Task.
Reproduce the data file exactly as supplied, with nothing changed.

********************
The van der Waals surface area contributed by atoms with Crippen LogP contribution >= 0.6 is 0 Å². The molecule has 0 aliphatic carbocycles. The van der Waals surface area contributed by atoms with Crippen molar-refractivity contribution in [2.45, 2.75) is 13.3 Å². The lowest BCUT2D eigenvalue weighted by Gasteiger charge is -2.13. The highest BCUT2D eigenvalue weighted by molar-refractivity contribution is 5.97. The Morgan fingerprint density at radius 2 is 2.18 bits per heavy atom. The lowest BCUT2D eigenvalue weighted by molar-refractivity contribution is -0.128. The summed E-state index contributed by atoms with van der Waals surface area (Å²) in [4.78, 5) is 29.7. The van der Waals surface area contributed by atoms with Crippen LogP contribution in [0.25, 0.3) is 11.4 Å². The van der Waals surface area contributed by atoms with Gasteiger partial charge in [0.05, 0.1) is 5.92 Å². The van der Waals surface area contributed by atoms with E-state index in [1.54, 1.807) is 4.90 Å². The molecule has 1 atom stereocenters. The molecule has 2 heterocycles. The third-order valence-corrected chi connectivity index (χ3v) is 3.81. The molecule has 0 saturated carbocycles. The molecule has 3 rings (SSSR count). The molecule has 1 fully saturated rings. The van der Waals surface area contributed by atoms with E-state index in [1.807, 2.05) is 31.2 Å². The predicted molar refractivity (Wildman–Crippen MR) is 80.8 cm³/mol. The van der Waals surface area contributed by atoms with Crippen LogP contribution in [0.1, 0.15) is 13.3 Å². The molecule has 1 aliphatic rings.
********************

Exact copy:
The van der Waals surface area contributed by atoms with Crippen LogP contribution >= 0.6 is 0 Å². The molecule has 0 aliphatic carbocycles. The van der Waals surface area contributed by atoms with Crippen molar-refractivity contribution in [2.45, 2.75) is 13.3 Å². The lowest BCUT2D eigenvalue weighted by Gasteiger charge is -2.13. The highest BCUT2D eigenvalue weighted by molar-refractivity contribution is 5.97. The Morgan fingerprint density at radius 2 is 2.18 bits per heavy atom. The lowest BCUT2D eigenvalue weighted by molar-refractivity contribution is -0.128. The summed E-state index contributed by atoms with van der Waals surface area (Å²) in [4.78, 5) is 29.7. The van der Waals surface area contributed by atoms with Crippen LogP contribution in [0.25, 0.3) is 11.4 Å². The van der Waals surface area contributed by atoms with Gasteiger partial charge in [0.05, 0.1) is 5.92 Å². The van der Waals surface area contributed by atoms with E-state index in [1.54, 1.807) is 4.90 Å². The molecule has 1 atom stereocenters. The molecule has 2 heterocycles. The third-order valence-corrected chi connectivity index (χ3v) is 3.81. The molecule has 0 saturated carbocycles. The molecule has 3 rings (SSSR count). The molecule has 1 fully saturated rings. The van der Waals surface area contributed by atoms with E-state index in [1.807, 2.05) is 31.2 Å². The predicted molar refractivity (Wildman–Crippen MR) is 80.8 cm³/mol. The van der Waals surface area contributed by atoms with Crippen LogP contribution in [0.1, 0.15) is 13.3 Å². The molecule has 1 aliphatic rings.